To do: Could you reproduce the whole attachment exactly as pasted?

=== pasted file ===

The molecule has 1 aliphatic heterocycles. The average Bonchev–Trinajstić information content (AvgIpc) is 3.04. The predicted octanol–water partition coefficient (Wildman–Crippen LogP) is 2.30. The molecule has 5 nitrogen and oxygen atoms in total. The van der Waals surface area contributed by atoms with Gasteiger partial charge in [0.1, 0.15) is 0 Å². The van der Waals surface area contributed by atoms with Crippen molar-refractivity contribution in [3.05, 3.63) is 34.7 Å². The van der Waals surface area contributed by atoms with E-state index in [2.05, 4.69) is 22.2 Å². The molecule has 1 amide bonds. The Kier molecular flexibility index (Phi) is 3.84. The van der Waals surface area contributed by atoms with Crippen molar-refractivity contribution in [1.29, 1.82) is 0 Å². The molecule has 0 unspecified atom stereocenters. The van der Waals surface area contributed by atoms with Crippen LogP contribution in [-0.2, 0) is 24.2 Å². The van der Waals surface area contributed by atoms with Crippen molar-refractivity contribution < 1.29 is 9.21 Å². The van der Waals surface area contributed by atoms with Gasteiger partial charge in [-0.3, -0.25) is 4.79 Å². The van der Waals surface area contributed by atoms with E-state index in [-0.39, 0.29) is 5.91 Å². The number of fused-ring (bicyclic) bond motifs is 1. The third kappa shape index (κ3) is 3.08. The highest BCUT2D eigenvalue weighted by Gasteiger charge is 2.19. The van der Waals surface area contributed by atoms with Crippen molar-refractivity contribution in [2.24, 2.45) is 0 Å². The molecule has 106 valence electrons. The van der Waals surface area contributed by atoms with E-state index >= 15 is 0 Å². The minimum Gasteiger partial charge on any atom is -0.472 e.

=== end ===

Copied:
The molecule has 1 aliphatic heterocycles. The average Bonchev–Trinajstić information content (AvgIpc) is 3.04. The predicted octanol–water partition coefficient (Wildman–Crippen LogP) is 2.30. The molecule has 5 nitrogen and oxygen atoms in total. The van der Waals surface area contributed by atoms with Gasteiger partial charge in [0.1, 0.15) is 0 Å². The van der Waals surface area contributed by atoms with Crippen molar-refractivity contribution in [3.05, 3.63) is 34.7 Å². The van der Waals surface area contributed by atoms with E-state index in [2.05, 4.69) is 22.2 Å². The molecule has 1 amide bonds. The Kier molecular flexibility index (Phi) is 3.84. The van der Waals surface area contributed by atoms with Crippen molar-refractivity contribution in [1.29, 1.82) is 0 Å². The molecule has 0 unspecified atom stereocenters. The van der Waals surface area contributed by atoms with Crippen LogP contribution in [-0.2, 0) is 24.2 Å². The van der Waals surface area contributed by atoms with Crippen molar-refractivity contribution < 1.29 is 9.21 Å². The van der Waals surface area contributed by atoms with Gasteiger partial charge in [-0.3, -0.25) is 4.79 Å². The van der Waals surface area contributed by atoms with E-state index in [-0.39, 0.29) is 5.91 Å². The number of fused-ring (bicyclic) bond motifs is 1. The third kappa shape index (κ3) is 3.08. The highest BCUT2D eigenvalue weighted by Gasteiger charge is 2.19. The van der Waals surface area contributed by atoms with Crippen molar-refractivity contribution in [2.24, 2.45) is 0 Å². The molecule has 106 valence electrons. The van der Waals surface area contributed by atoms with E-state index >= 15 is 0 Å². The minimum Gasteiger partial charge on any atom is -0.472 e.